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overseas. the army looked at 20,000 soldiers all told and disqualified anyone with a record of criminal or unethical behavior. one of georgia's largest employers, delta airlines coming out against the state's anti-gay bill, georgia now considering putting into affect a law that would allow business owners deny service based on religious ground. they say the real purpose is to discriminate against gays and lesbians. how significant are these comments from delta today? >> we think very significant. these are strong words in response to the bill that the house is currently considering. if we could put up the full screen here's what delta had to say. if passed into law these proposals would cause significant harm to many people and result in job losses. they
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would violate delta's core values of mutual respect and dignity shared by our 80,000 employees worldwide, and then 165 million customers we serve every year. >> and urging state officials to reject these proposals. now also the mayor of atlanta came out and said he supports gay and lesbians here in the state and in his city of atlanta. a very large population of gay and lesbians here. this is what the mayor had to say. >> it took me time to evolve on this issue. i was a long time supporter of civil unions and i feel that gay and lesbians should have the same rights as i have.
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>> reporter: nice the state capitol 45 minutes ago. they were giving a press conference, and i said what do you think of this bill, this proposal. he said it's not a priority right now and stepped away. >> when might we expect a final vote from the georgia legislature? >> well, it appears very soon. they just proposed this last week. this is moving swiftly through the session. so within the next couple of weeks though they did cancel a hearing this morning that they were supposed to have. we don't have exact details an as to why that hearing was canceled but soon. >> robert ray live for us in georgia. thank you very much. >> it's raining, and that's not a big deal unless you're in
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california where they are suffering from a serious drought. we go to california 50 miles from san francisco, melissa, you have your umbrella out, and people are smiling because of that. >> reporter: well, it's definitely good news that there is a little bit of rain, and we expect a bit more rain over the next few days. the thing that everyone is telling us is that this is not going to turn the tide in terms of the drought. the drought is still here. they have dairy cows behind me. you can see them, and keys nee d hay, and the cows need rain. >> they said they were going to cut off the tap. it wasn't going to allow them to tap into the federal reserves. even though it may not make much dent in the drought, at least it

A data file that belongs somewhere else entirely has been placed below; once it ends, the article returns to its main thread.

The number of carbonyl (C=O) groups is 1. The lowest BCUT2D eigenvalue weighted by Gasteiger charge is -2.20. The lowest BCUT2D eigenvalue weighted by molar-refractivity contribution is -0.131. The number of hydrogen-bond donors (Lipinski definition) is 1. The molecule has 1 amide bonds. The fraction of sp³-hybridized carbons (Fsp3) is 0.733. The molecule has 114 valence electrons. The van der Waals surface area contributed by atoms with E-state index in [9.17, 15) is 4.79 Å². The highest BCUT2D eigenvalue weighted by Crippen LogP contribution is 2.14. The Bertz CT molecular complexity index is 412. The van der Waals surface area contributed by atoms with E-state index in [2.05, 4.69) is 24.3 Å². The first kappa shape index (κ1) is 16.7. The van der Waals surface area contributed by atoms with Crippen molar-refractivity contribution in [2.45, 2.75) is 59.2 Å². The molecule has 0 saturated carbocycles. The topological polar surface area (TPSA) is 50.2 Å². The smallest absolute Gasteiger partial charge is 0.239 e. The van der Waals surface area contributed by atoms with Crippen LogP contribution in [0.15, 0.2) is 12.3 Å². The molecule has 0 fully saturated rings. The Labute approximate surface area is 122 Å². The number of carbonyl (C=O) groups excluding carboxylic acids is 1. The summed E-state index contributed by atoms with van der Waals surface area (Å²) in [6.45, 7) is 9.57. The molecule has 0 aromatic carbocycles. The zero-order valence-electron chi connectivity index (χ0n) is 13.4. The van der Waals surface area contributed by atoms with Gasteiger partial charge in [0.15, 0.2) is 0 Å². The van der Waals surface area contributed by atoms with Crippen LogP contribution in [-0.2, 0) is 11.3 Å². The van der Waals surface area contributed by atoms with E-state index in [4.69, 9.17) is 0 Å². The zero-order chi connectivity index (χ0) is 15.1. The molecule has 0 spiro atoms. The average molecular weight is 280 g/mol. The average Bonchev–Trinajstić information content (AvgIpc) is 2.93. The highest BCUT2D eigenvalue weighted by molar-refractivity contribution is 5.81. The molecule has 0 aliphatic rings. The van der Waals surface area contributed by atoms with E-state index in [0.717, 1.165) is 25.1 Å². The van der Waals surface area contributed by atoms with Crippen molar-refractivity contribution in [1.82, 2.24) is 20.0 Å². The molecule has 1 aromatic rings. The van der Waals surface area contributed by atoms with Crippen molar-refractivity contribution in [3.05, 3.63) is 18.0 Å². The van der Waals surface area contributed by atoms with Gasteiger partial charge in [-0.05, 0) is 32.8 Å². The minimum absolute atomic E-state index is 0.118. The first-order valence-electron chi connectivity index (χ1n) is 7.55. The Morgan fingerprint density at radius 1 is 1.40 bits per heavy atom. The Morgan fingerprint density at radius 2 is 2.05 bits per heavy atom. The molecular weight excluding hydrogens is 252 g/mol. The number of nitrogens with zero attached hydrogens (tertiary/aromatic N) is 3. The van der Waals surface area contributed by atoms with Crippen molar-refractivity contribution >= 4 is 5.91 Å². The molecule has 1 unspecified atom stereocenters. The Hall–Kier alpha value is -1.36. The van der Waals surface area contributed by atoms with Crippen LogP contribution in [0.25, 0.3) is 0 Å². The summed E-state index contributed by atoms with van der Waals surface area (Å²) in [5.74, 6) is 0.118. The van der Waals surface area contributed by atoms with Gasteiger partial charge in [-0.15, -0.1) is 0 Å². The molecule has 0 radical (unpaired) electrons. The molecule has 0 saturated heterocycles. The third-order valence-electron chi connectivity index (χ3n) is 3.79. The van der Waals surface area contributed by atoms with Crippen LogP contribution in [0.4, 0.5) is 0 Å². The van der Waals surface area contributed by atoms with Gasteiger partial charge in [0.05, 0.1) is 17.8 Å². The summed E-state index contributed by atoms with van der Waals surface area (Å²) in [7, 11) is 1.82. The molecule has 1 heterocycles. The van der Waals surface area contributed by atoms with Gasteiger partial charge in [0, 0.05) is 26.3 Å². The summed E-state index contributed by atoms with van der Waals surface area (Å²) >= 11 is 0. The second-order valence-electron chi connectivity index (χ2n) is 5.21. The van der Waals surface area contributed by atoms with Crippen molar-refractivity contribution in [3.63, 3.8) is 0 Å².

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will water some of the crops there. >> a lot of farms in this area had to depend on drilling hills whether it's for cows or their crops, that's the challenge. a lot of people are wondering what is happening in the summertime. for example in the area there are a lot of vineyards. right now the vineyards don't need a lot of water but they will in the summertime. and what will happen then. that's the challenge. >> thank you very much. dave warren, they say it's a start, but they need a lot more. >> meteorologist: they need a lot more. the rain helps plus the snow that we'll see, that will help a great deal. the airplan april 1st melt willo a lot of the reservoir. the rain coming in some area, we're starting to see a lot of rain come down. we'll need to see more to get rid of the drought situation. the light rain going through all the state. there is the snow in the high elevations.